The Tipsy Traveler’s Guide to Whisky & Beer in Scotland

Most people who fancy a drink while travelling in Scotland think of whisky. But if you enjoy beer you’ll also find plenty to please you. So why not combine the two?

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As well as having some fine real ale pubs and whisky bars, Edinburgh is a great place to start a tour of Scottish breweries and distilleries.

Beer + Curry, Anyone?

You don’t even have to leave the city for your first stop, Edinburgh’s Caledonian Brewery. It was founded in 1869 and is still on its original site — the last survivor of forty Victorian breweries in the city — though the current buildings date from the 1890s. The red brick exterior and the gleaming copper inside show the age of the equipment. And it’s a tower brewery, which for non-nerds means one designed so that once each stage in the brewing process has been completed, you simply open the taps for the liquid to flow down one floor to the next, using the force of gravity rather than pumps to move it around.

Caley’s tours come in different flavours, including one that ends with a curry buffet — a more modern Edinburgh tradition! Like almost all the tours these days, you’ll have to book in advance (easily done through the website).

Traquair Jacobite Ale
Traquair Jacobite Ale © Bernt Rostad

Malty Beers + Yeasty Whisky

Sadly, Traquair House, which brews the superb Jacobite Ale, a coriander-flavoured dark beer, doesn’t appear to do brewery tours. This fine laird’s house brewed beer for the workers on the estate and the servants on the house back in the eighteenth century and it still brews using the original oak fermenters. But you can visit the house and grounds, drink the beer and feel the history.

Or you could head out to Dunbar to visit the Belhaven Brewery, now owned by Suffolk-based Greene King. Brewery tours run at 1.45 every weekday except Mondays, and though Belhaven claims to be the oldest operating brewery in Scotland — and has the date 1719 carved above the lintel — you’ll also visit the gleaming new wing for a taste of more modern operations.

You could also visit Inveralmond Brewery up in Perth. It’s not at all picturesque or historic, based in a modern industrial unit, but the beer is excellent — Lia Fail, a lovely dark, rich, malty beer is one of my favourites — and you’ll be able to see how brewing works on a smaller scale than at the massive Caley’s or Belhaven.

Whisky starts pretty much the same way as beer, mixing malt with hot water to extract the starch, and then adding yeast to start the fermentation; but then things get different — the alcohol is distilled out from the liquid using huge pot stills made of copper. It’s usually distilled twice and the raw whisky is then aged in oak casks for at least three years, and often considerably longer.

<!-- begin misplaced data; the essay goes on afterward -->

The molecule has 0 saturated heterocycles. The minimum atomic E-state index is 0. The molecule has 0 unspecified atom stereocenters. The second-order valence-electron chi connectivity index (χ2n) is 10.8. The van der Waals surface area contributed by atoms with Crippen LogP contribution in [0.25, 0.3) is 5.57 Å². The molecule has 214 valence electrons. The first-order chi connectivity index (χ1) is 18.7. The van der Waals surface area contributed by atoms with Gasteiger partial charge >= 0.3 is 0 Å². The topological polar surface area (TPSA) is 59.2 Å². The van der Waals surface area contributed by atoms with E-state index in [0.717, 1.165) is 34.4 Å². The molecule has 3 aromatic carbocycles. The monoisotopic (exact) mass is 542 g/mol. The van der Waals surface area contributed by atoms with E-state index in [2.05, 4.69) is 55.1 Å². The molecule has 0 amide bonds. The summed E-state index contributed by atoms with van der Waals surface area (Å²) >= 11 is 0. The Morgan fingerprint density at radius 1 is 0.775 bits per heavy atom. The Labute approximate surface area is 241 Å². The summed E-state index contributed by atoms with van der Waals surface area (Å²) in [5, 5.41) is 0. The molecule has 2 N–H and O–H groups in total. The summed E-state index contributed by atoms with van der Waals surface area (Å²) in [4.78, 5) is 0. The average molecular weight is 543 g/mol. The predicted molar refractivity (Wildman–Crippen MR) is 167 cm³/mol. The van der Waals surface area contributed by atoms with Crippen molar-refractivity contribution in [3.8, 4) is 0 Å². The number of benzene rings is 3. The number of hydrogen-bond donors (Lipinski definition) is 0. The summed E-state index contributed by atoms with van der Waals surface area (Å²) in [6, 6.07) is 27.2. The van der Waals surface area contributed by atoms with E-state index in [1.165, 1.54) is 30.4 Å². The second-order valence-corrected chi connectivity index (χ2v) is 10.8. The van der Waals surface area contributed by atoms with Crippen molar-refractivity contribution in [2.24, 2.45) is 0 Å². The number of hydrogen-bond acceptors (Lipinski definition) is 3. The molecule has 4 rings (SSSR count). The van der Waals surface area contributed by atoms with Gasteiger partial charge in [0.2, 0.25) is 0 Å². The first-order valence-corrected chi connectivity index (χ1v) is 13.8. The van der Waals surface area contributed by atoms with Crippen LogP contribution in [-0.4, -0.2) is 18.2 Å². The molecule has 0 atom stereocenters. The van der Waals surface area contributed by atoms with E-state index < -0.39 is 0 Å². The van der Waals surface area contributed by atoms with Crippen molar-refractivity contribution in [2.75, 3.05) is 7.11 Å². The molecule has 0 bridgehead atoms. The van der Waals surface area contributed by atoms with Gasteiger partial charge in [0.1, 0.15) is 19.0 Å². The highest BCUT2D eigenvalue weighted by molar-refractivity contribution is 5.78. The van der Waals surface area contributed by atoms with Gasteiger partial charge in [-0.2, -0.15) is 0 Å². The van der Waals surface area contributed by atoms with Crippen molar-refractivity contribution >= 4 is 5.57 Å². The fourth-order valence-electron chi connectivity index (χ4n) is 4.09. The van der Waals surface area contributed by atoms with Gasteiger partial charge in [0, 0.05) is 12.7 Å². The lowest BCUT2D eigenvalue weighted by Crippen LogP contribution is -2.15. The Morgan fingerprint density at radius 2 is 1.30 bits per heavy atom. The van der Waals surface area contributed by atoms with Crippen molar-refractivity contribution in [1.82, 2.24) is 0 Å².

The Speyside and Islay malts are probably the best known, and to visit those distilleries you’d have to travel quite a way; but there are lowlands distilleries within easy travelling distance of Edinburgh.

Ovens?
Glenkinchie Distillery © Mike Murry

In the gently rolling farmland of East Lothian you can find Glenkinchie, which not only offers distillery tours, but also hosts an exhibition about the process of making whisky and the history of the spirit. The distillery has only two stills — though they are said to be the biggest in Scotland (I’ve been told the roof had to come off the building to get one of them in) — that’s a pretty impressive part of the tour. And yes, you get a taster afterwards.

Auchentoshan - a "lowland" whisky
Auchentoshan – A “Lowland” Whisky © Evan Bench

Distillery with a Difference

Alternatively, make your way towards Glasgow to visit Auchentoshan, a distillery with a difference; while other whiskies are double distilled, Auchentoshan is triple distilled, which helps account for its delicate and smooth character. Auchentoshan offers various tours to accommodate different tastes, and even — admittedly at a price — lets you bottle your own whisky straight from the cask.

A Whisky Theme Park

If you’re really pressed for time, although Edinburgh doesn’t have a distillery, it does have The Scotch Whisky Experience, which explains the production process with an amusing ‘barrel ride’ and also teaches visitors about the difference between the various types of whisky. You’ll get a tutored tasting and here the tour guides will help you identify what types of whisky you like (there’s a huge difference between a lightly floral Glenlivet and the smoky, tough Laproaig for instance), and give you hints as to what your next bottle ought to be. And there is a handy cheap Edinburgh hotel not far away.

With all these tours, remember to book in advance, don’t take young children along (these are busy production environments and there’s a safety issue), and perhaps most importantly remember to have someone else do the driving!

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